Endurance Part 1: Why We Must Build Endurance in Our Readers & Writers



I love coming to summer school on these June mornings and seeing so many of our athletes hard at work. On the football field, sweat-drenched players sprint the length of the field in the coolest part of a Missouri summer day.  Cross country runners, just back from a 7-mile run, stretch out and cool down on the cement sidewalk.


Good coaches know that at the beginning of the season, they have to build endurance in their athletes, push them to challenge themselves, to get stronger, more agile, faster, and better at each practice.  Cross country didn't start with a 7-mile run; they built to a 7-mile run.  Varsity football looks different than freshmen football.

The athletes I watch today are in those difficult practices by choice. They want to score the winning touchdown, to go to State this year.  They want to break personal bests and to win races in cross country meets.  And still, even though they have chosen their sport, not all of these athletes will last the season.  Some will quit because it's too hard; some because grades aren't good enough; and some because of family and work obligations.    

Now think about the classroom.  As teachers, we want the same dedication and work ethic in our classes. We want students who are motivated, determined, and willing to go above and beyond in their effort.  We want good attitudes, an "I'll try" mentality, a smile every now and then.  We want heads up off the desks, minds engaged, curious, alert, and questioning.

If your class is like mine, however, students did not choose it like they did their favorite sport.  I've only ever taught required classes like English and reading intervention.  So the student are assigned to me.  The big question then is, can we expect growth and endurance to develop in readers and writers who resist?  Can we expect them to work hard, to dive in and tackle rigorous tasks when they don't even want to be sitting in that desk? What if they have the worst home life ever?  What if they really are lazy?  What if they really have NO motivation, NO grit, NO desire to learn?  Should we just work hard, hoping one day to get one of the "dream" teaching positions, where all the kids are bright, motivated and share our love of all things ELA?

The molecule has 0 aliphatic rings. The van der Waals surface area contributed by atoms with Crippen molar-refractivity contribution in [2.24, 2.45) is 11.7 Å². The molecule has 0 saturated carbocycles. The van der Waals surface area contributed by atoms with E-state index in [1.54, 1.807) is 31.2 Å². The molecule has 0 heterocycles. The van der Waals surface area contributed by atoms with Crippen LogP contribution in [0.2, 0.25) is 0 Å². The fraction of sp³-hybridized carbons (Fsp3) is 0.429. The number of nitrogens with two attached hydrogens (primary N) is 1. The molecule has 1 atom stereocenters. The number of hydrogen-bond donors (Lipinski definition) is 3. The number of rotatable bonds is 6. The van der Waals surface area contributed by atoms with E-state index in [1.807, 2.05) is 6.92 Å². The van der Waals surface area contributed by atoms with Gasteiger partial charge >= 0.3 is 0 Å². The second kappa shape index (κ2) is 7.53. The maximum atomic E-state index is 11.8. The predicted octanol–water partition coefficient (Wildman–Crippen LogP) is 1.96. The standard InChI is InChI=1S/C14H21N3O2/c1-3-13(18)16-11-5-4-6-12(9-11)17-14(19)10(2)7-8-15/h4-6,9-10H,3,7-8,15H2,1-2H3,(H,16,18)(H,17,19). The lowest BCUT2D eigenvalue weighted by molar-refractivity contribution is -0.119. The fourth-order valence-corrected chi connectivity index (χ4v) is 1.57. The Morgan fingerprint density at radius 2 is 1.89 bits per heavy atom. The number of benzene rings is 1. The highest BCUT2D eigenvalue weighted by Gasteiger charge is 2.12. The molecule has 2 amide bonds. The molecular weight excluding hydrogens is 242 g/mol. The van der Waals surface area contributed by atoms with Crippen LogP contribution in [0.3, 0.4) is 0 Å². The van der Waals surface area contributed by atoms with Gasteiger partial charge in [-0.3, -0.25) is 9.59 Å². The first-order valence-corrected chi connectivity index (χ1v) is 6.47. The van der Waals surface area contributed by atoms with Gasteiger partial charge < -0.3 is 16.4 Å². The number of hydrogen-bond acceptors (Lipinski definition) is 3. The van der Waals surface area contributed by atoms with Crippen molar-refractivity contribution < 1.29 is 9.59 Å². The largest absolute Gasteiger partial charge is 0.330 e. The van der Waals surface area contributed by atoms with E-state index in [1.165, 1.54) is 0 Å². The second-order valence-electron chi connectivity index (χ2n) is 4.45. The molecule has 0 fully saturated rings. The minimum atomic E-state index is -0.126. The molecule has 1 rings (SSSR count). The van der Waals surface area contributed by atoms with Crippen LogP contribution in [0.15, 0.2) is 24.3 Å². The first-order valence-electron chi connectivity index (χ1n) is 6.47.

The answer to all those questions (except requesting that new teaching assignment...) is an absolute, resounding YES.  Yes, we can expect growth and endurance.  Yes, we can expect hard work and tackling rigorous challenges.  Yes. Yes. Yes.

But expecting is not enough.  Ever.  We must consciously plan, teach and expect in order to succeed. We must first think about building capacity for success.  A coach must first know his or her sport.  What skills and abilities need to be cultivated for athletes to be successful?  And then, the coach must know each athlete on the team.  Who would best fit each position?  One size does not fit all kids.  The football coach does not expect everyone to kick field goals; nor is everyone going to be a lineman.  During those early practices, the coaches scrutinize players, figuring out who is good at what, and what talents can be cultivated into real strengths for the team.